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Grand Rapids Woman Harassed by Fair Housing Do-Gooder

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The tax-exempt non-profit Fair Housing Center (FHC) of West Michigan recently filed a housing discrimination charge against a Grand Rapids, Michigan woman (let’s call her Victim) who posted an advertisement on her church’s bulletin board looking for a “Christian” roommate. According to Nancy Haynes of the FHC, because Victim’s ad specifically states she is offering only for a “Christian” individual to apply, it is a strict violation of the federal Fair Housing Act. Truth be told, the only violation in this situation is of Victim’s constitutional rights.

In the first place, the Fair Housing Act is unconstitutional. I know I sound like a broken record. Article 1 Section 8 of the Constitution does not mention the regulation of housing as an enumerated power of Congress. Thus, housing falls under the jurisdiction of state power in our system of federalism. Since the ad in question is not a violation of Michigan state law the actions of the FHC of West Michigan amount to little more than legal harassment of a property owner.

Naturally, that is not the way Ms. Haynes sees it. She does admit that Victim “…can actually, in practice, not rent to a non-Christian. But she can’t make the statement. The statement alone is a violation of the act. What she can do in practice she can’t make a statement about”. This is sort of like the “don’t ask, don’t tell” of the rental housing business. What sense does it make? It seems the law was only written to make lawyers rich. What else is new, right? In essence, the Fair Housing Act is not about anti-discrimination after all – it is solely about political correctness. This, of course, makes all the politicians who over the decades have proclaimed the law fights discrimination in housing liars. Surprise, surprise!

Whatever the Fair Housing Act does it is also unconstitutional because it violates the constitutional rights of property owners. Freedom of speech and the free exercise of one’s religion are bedrock rights held by every American. Victim is being denied both by the Fair Housing Act. What’s more, the 5th and 14th Amendments to the Constitution prohibit the deprivation of life, liberty, and property without “due process of law”. Victim has not been accused of a crime and has not been afforded due process of law. By placing stipulations on how Victim can use her property the government is essentially depriving her of the full use thereof.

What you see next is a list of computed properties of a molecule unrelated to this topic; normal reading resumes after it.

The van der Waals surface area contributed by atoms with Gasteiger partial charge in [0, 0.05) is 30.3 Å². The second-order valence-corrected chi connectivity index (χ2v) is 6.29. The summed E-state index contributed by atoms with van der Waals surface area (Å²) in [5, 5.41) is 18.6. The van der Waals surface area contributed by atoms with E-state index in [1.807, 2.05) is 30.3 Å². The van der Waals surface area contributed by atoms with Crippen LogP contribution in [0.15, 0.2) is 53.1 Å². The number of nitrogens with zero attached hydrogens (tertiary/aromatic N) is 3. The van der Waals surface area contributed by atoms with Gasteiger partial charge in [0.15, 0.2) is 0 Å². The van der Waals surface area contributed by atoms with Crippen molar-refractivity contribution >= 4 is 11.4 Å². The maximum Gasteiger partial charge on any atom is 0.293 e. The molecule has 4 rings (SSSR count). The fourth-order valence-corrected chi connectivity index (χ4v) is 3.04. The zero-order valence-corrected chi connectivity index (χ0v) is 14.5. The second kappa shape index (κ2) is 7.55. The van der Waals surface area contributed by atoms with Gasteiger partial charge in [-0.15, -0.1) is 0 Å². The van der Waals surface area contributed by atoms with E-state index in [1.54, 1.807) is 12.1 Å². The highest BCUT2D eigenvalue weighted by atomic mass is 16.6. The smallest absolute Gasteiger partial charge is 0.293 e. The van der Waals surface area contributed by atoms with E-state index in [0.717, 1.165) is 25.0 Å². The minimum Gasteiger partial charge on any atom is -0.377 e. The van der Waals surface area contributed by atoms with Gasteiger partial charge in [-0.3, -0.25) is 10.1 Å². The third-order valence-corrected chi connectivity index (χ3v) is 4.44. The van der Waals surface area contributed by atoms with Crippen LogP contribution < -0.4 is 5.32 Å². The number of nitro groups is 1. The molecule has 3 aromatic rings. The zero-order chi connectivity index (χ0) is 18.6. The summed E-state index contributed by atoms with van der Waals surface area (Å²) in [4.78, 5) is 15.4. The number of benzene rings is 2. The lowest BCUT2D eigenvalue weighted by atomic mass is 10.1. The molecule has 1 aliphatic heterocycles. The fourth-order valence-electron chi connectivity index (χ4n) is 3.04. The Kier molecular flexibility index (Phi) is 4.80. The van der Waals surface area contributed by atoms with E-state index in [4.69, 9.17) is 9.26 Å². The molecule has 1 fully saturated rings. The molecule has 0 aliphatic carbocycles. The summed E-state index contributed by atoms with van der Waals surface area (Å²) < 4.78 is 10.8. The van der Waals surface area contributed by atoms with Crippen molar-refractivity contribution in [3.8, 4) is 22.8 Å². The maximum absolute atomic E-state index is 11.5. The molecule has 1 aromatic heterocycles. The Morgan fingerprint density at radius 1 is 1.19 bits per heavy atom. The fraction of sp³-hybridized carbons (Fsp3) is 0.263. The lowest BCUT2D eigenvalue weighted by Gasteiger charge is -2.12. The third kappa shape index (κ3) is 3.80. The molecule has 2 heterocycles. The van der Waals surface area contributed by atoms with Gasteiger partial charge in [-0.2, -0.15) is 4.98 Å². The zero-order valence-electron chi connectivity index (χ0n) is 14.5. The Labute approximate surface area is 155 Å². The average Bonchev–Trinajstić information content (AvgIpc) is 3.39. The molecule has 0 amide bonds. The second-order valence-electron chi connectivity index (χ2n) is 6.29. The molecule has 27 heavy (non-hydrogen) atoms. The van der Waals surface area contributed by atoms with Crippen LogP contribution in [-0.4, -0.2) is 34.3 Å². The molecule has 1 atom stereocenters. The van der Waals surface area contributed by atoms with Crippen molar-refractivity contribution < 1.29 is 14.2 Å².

The big question is, how did we get to this point in America? How is it that a church parishioner who is simply looking for a roommate of the same faith got so entangled in a legal quagmire? It’s quite simple. There has been an erosion of property rights in America since the Civil Rights Act of 1964 was signed into law. The Act rightly banned government from passing laws which segregated lunch counters, water fountains, and buses, but it went too far when it reclassified certain private property as public property, thus violating the constitutional rights of property owners. In other words, as repugnant as discrimination is, Congress had no constitutional right to force any business owner to serve anyone they didn’t want to. The 1964 Act opened the floodgates for violations of property rights like the one experienced by Victim.

In the final analysis, Congress does not have the authority to regulate housing let alone pass laws that violate the constitutional rights of Americans. But, since at least the 1960s that is precisely what it has done. Instead of letting the free market and local communities deal with undesirable behavior, Washington uses force to tread upon the constitutional rights of our friend Victim and millions of others. Until Americans elect property rights representatives to Congress the violations will continue. So in the meantime be careful about how you use your own property.

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About Kenn Jacobine

  • Kenn, by coincidence, my own article on this topic was published on Blogcritics today just 20 minutes after yours. We have different takes, so our articles are not duplicative.

    You contend that the Fair Housing Act is unconstitutional because housing falls under the jurisdiction of state power, and should therefore not be usurped by Congress. “As repugnant as discrimination is,” you write, “Congress had no constitutional right to force any business owner to serve anyone they didn’t want to.”